"Mr. O'Hara has been seeking a pardon for years, but even with a Monty Python absurdity for a criminal case has been unable to secure one. He was the first New Yorker since Susan B. Anthony in the 19th Century to be prosecuted for casting a ballot."
The New York Times — January 24, 2013
Read editorial here

Lawyer Convicted for Illegal Votes Revives Bid for Pardon
New York Law Journal
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Breaking News: Susan B. Anthony revisited — former Judge Eileen Nadelson represents O'Hara in new pardon bid to Gov. Cuomo
Read here

A groundbreaking exposé of O'Hara's fight for justice for Judge John Phillips
A Life in Court: Friendship and Corruption Inside the Brooklyn System

by by Alysia Santo, The Brooklyn Ink
Read here


Statement by actor Holt McCallany



I’ve known John O’Hara my entire life. We grew up together and my fondest memories are the summers I spent as a boy helping him with his political campaigns.

O’Hara was indicted by the Brooklyn District Attorney, Charles Hynes, for a crime that the New York Daily News editorial board called a “prosecutorial jihad”. John was charged with registering to vote, and voting. He didn’t vote twice in the same day, nor did he vote from a false address. His crime was that he had two apartments in the same neighborhood he’s lived in for his entire life, and the one he voted from was not his “principal and permanent” residence. Charged with seven felony counts, John was facing 28 years in prison for voting. The last person to be tried for “illegal voting” took place in 1873 in Rochester, New York. The defendant in that case was Susan B. Anthony.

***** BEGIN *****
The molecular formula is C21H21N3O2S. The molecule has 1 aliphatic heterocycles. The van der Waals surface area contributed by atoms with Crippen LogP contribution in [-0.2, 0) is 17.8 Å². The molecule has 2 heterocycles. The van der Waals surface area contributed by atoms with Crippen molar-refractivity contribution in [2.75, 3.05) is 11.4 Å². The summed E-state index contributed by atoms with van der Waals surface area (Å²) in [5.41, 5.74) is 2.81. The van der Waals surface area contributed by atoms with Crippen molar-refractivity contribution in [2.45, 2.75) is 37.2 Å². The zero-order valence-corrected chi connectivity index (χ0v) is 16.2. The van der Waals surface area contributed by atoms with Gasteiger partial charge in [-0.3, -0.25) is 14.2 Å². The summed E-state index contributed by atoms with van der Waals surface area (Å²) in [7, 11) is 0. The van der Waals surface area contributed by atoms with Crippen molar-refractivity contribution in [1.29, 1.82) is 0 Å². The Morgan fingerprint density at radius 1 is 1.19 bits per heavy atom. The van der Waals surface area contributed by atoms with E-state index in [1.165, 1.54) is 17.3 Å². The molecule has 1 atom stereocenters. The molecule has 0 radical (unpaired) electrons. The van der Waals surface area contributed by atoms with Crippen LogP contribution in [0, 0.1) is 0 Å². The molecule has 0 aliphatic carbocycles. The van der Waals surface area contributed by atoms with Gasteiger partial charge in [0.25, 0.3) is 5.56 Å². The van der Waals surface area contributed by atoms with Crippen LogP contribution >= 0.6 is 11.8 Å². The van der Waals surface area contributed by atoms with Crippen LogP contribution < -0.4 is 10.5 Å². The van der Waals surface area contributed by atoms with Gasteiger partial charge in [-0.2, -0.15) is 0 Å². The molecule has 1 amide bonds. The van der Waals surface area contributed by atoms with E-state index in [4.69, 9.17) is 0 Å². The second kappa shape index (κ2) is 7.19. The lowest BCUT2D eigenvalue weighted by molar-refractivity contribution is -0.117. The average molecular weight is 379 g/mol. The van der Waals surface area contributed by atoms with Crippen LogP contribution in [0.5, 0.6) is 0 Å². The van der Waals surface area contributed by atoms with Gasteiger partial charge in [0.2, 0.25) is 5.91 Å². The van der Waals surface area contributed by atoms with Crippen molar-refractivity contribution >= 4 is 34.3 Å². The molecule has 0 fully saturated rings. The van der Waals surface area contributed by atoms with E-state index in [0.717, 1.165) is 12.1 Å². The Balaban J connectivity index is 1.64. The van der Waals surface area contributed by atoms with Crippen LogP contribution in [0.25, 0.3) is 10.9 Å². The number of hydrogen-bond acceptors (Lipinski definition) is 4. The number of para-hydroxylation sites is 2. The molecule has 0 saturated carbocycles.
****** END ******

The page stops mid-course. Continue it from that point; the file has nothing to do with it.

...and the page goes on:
Confined by probation for 5 years, fined $20,000, disbarred as an attorney and ordered to do 1,500 hours of community service, John never became bitter or disillusioned. But he also never gave up.

The case of People –v– O’Hara has became one of the most expensive criminal cases in New York’s history. John’s only real crime was refusing to bow to the crown of the corrupt party machine. An act for which he should be honored, not condemned.

Capital Tonight interview with John O'Hara


Statement by actor Chris Noth


Chris Noth

On Election Day, thousands of New Yorkers, including myself, could be subject to felony prosecution when we cast our vote. This is because of a precedent set by the case of the People v. John O’Hara. O’Hara’s story has been chronicled in Harper’s Magazine, in scores of articles in the New York Times and in every major daily, and even overseas in the pages of magazines like the New Zealand Herald.
Because of the dangerous precedent created by the O’Hara prosecution, anybody with two or more homes can face prison time if they vote. Students living out of dormitories and homeless people can go to jail for voting.
This petition is asking Governor Cuomo, to correct this injustice with a pardon for John O’Hara. This is not a liberal or conservative issue, it’s about justice.